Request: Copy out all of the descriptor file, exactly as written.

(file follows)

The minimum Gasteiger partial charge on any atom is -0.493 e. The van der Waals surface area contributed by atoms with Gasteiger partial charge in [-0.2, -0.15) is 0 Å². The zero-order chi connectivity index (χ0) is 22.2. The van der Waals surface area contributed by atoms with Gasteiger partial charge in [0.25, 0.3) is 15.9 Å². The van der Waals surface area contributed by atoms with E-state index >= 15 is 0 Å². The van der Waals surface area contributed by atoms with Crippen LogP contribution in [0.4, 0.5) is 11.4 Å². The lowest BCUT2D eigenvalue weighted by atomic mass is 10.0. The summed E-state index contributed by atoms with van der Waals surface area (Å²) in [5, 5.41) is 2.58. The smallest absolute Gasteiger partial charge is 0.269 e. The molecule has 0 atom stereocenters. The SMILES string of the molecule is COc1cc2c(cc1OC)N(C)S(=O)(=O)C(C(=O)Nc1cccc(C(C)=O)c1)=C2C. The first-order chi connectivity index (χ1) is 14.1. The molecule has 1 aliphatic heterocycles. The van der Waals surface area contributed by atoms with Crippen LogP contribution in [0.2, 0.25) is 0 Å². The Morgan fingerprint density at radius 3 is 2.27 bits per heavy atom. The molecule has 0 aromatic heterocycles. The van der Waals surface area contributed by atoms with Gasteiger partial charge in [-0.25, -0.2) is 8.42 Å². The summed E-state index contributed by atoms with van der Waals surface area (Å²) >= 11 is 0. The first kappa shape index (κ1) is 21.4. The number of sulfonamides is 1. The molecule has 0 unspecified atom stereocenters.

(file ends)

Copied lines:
The minimum Gasteiger partial charge on any atom is -0.493 e. The van der Waals surface area contributed by atoms with Gasteiger partial charge in [-0.2, -0.15) is 0 Å². The zero-order chi connectivity index (χ0) is 22.2. The van der Waals surface area contributed by atoms with Gasteiger partial charge in [0.25, 0.3) is 15.9 Å². The van der Waals surface area contributed by atoms with E-state index >= 15 is 0 Å². The van der Waals surface area contributed by atoms with Crippen LogP contribution in [0.4, 0.5) is 11.4 Å². The lowest BCUT2D eigenvalue weighted by atomic mass is 10.0. The summed E-state index contributed by atoms with van der Waals surface area (Å²) in [5, 5.41) is 2.58. The smallest absolute Gasteiger partial charge is 0.269 e. The molecule has 0 atom stereocenters. The SMILES string of the molecule is COc1cc2c(cc1OC)N(C)S(=O)(=O)C(C(=O)Nc1cccc(C(C)=O)c1)=C2C. The first-order chi connectivity index (χ1) is 14.1. The molecule has 1 aliphatic heterocycles. The van der Waals surface area contributed by atoms with Crippen LogP contribution in [0.2, 0.25) is 0 Å². The Morgan fingerprint density at radius 3 is 2.27 bits per heavy atom. The molecule has 0 aromatic heterocycles. The van der Waals surface area contributed by atoms with Gasteiger partial charge in [-0.25, -0.2) is 8.42 Å². The summed E-state index contributed by atoms with van der Waals surface area (Å²) >= 11 is 0. The first kappa shape index (κ1) is 21.4. The number of sulfonamides is 1. The molecule has 0 unspecified atom stereocenters.